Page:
National Fisherman

The best fall chinook salmon run in years has made this a banner season for Columbia Basin anglers. River towns, outfitters, shops and motels throughout our region have shared in this unexpected bounty.

Unfortunately, the news about many of our region's other salmon and steelhead populations is far less encouraging. And the future for all the basin's endangered wild salmon remains very much in doubt.

Amid this busy fishing season, federal agencies have released a draft of their latest plan to restore endangered Columbia-Snake salmon. Ironically, the government's fourth attempt in 12 years to craft a legal Biological Opinion calls for rolling back the very provisions that helped bring our iconic fish home this year – most notably additional spill.

For years the Bonneville Power Administration and the other agencies have resisted calls by fishing and conservation groups, the State of Oregon, the Nez Perce Tribe and the federal judiciary to develop a recovery plan guided by science and law. The recently released draft plan fails to address the issues that forced the court to reject the three previous versions. Worse, it would cut back on existing critical protections for wild salmon, including spilling water over dams to aid young salmon's spring-summer migration to the ocean. Rather than build on this limited success, the agencies want to take us backward.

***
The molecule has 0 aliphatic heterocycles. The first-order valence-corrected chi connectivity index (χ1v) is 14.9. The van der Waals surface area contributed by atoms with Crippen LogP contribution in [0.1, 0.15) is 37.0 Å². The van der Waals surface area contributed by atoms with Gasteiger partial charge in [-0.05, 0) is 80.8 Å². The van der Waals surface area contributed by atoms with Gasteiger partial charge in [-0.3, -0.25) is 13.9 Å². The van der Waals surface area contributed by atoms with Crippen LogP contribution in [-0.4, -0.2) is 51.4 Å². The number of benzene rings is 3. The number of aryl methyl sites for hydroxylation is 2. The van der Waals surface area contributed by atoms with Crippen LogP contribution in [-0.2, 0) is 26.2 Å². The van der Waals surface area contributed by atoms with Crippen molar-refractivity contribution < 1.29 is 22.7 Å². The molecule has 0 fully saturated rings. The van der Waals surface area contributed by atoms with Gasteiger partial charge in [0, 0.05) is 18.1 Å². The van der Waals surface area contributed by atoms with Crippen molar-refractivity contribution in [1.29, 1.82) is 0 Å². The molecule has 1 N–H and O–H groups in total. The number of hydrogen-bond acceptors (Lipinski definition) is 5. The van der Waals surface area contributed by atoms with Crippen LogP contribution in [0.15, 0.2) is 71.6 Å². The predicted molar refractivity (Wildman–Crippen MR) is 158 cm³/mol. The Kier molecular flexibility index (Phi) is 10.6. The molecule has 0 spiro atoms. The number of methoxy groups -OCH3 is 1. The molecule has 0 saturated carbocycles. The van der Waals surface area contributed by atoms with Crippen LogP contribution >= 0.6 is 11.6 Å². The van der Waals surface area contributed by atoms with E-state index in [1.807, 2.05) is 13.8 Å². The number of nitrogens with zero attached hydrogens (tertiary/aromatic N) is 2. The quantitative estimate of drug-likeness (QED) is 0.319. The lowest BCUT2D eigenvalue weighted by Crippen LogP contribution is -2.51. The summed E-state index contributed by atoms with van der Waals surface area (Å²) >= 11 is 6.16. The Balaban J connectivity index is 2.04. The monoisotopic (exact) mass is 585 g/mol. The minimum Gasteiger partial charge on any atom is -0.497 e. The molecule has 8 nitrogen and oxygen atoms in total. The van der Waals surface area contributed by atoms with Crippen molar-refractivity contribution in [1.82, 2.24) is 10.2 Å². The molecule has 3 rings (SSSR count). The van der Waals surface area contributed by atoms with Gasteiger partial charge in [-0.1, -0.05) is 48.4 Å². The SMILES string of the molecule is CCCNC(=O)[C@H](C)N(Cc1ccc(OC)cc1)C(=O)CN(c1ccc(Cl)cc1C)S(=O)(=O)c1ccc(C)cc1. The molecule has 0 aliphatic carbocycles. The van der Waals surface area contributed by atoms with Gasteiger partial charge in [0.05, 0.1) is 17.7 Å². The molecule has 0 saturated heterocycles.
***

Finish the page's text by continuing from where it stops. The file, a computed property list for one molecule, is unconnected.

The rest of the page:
The federal court began ordering increased spill in the spring and summer in 2006, and wild salmon – and fishing businesses – have benefited greatly. While current court-ordered spill levels have aided endangered populations, 13 Columbia Basin stocks remain at risk of extinction. More help is needed.

Read the full story at the Spokesman-Review>>

National Fisherman Live

National Fisherman Live: 4/22/14

  • OSU study targets commercial fishing injuries
  • Delaware's native mud crab making recovery
  • Alaska salmon catch projected to drop 47 percent
  • West Coast groundfish fishery bill passes
  • Maine's scallop season strongest in years

Brian Rothschild of the Center for Sustainable Fisheries on revisions to the Magnuson-Stevens Act.

Inside the Industry

The South Atlantic Fishery Management Council is currently soliciting applicants for open advisory panel seats as well as applications from scientists interested in serving on its Scientific and Statistical Committee.


The North Carolina Fisheries Association (NCFA), a nonprofit trade association representing commercial fishermen, seafood dealers and processors, recently announced a new leadership team. Incorporated in 1952, its administrative office is in Bayboro, N.C.


Try a FREE issue of National Fisherman

Fill out this order form, If you like the magazine, get the rest of the year for just $14.95 (12 issues in all). If not, simply write cancel on the bill, return it, and owe nothing.

First Name
Last Name
U.S. Canada Other

Postal/ Zip Code